A parent taking care of their child who is experiencing symptoms of Pediatric Multisystem Inflammatory Syndrome.
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Learning About MIS-C: What We Know So Far

Jun 5 2020
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A multisystem inflammatory syndrome in children (MIS-C) associated with the virus that causes COVID-19 is currently being evaluated by the CDC and its partners.

This condition, which is also called Pediatric Multisystem Inflammatory Syndrome, causes certain parts of a kid’s body to become inflamed including but not limited to their heart, skin, eyes, lungs and gastrointestinal organs. Being sick with the virus that causes COVID-19 or being exposed to someone with COVID-19 is typically true of most children suffering from MIS-C.

It is important to know MIS-C is a rare condition. While it is serious and can be deadly, most children who are diagnosed are able to recover with proper medical care.

Ongoing investigations are allowing us to learn more about this syndrome as time goes on. Become familiar with what we know so far, thanks to the CDC.

What are the symptoms of MIS-C?

Kids with MIS-C are typically suffering from the following:

  • Exhaustion
  • Bloodshot eyes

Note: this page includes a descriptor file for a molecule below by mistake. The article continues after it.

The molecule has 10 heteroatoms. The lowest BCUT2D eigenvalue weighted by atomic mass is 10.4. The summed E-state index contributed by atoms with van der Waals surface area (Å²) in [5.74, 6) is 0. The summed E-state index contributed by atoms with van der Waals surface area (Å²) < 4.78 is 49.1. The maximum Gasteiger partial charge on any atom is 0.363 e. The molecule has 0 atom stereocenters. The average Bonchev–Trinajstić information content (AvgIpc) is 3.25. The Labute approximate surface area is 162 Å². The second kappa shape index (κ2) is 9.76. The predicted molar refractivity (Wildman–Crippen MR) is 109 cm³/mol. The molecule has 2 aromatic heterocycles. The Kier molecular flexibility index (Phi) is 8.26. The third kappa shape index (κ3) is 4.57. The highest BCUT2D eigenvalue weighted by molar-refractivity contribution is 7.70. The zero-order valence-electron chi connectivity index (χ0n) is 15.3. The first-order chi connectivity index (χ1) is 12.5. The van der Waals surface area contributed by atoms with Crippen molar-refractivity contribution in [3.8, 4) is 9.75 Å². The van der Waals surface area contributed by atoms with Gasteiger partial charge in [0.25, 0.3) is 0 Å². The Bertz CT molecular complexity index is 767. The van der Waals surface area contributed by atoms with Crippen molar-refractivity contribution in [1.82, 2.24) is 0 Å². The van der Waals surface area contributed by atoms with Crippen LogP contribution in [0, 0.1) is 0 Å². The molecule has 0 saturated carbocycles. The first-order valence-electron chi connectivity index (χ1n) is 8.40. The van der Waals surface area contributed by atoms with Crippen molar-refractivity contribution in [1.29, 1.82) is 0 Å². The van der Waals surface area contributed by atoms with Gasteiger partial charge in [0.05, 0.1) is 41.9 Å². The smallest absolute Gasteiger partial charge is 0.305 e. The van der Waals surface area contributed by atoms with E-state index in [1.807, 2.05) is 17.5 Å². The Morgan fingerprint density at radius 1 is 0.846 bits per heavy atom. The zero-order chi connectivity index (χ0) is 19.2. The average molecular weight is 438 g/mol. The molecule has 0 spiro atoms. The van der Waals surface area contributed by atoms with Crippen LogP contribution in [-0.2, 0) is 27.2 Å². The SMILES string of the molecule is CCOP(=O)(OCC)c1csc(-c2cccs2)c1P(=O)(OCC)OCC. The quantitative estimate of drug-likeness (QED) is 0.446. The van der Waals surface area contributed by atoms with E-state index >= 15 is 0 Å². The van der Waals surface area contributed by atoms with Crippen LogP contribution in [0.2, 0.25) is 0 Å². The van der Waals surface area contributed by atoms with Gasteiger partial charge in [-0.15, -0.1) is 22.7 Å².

• Rash
  • Diarrhea
  • Abdominal pain
  • Persistent fever
  • Vomiting
  • Neck pain

Children being asymptomatic is a possibility. Also, some kids might experience symptoms not listed by the CDC yet and not all kids will have the same symptoms.

If a child is experiencing one or more of the following MIS-C symptoms, it is time to receive emergency care:

  • Trouble breathing
  • Chest pain or pressure
  • Confusion
  • Inability to wake up or stay awake
  • Severe abdominal pain
  • Blue lips or face

How are they evaluating MIS-C?

Medical teams have been using echocardiography, abdominal ultrasounds, blood tests and chest radiographs to diagnose MIS-C and find proof of inflammation. Cases of MIS-C are also currently being reported by health care providers to both state and local health departments.

How is MIS-C currently being treated?

Right now, physicians are using medicine, fluids and other methods to help treat the symptoms of MIS-C a child is experiencing. Reach out to your pediatrician or health care provider if you have any concerns about MIS-C. It is thought that most kids who become sick with MIS-C will need medical attention.

What steps can my family take to prevent MIS-C?

The best thing you and you family can to prevent MIS-C is to follow the same steps you should already be taking to prevent COVID-19. This includes avoiding sick people, constant hand washing, and cleaning surface areas regularly.

There is still more to learn about MIS-C

More research is being conducted by the CDC to figure out the reason some children become sick with MIS-C. They are looking into whether preexisting health conditions factor into contracting the syndrome.

It is important to stay informed as public health organizations around the globe collaborate and gather new information on MIS-C.

Stay updated on what Bon Secours is doing related to COVID-19.

 


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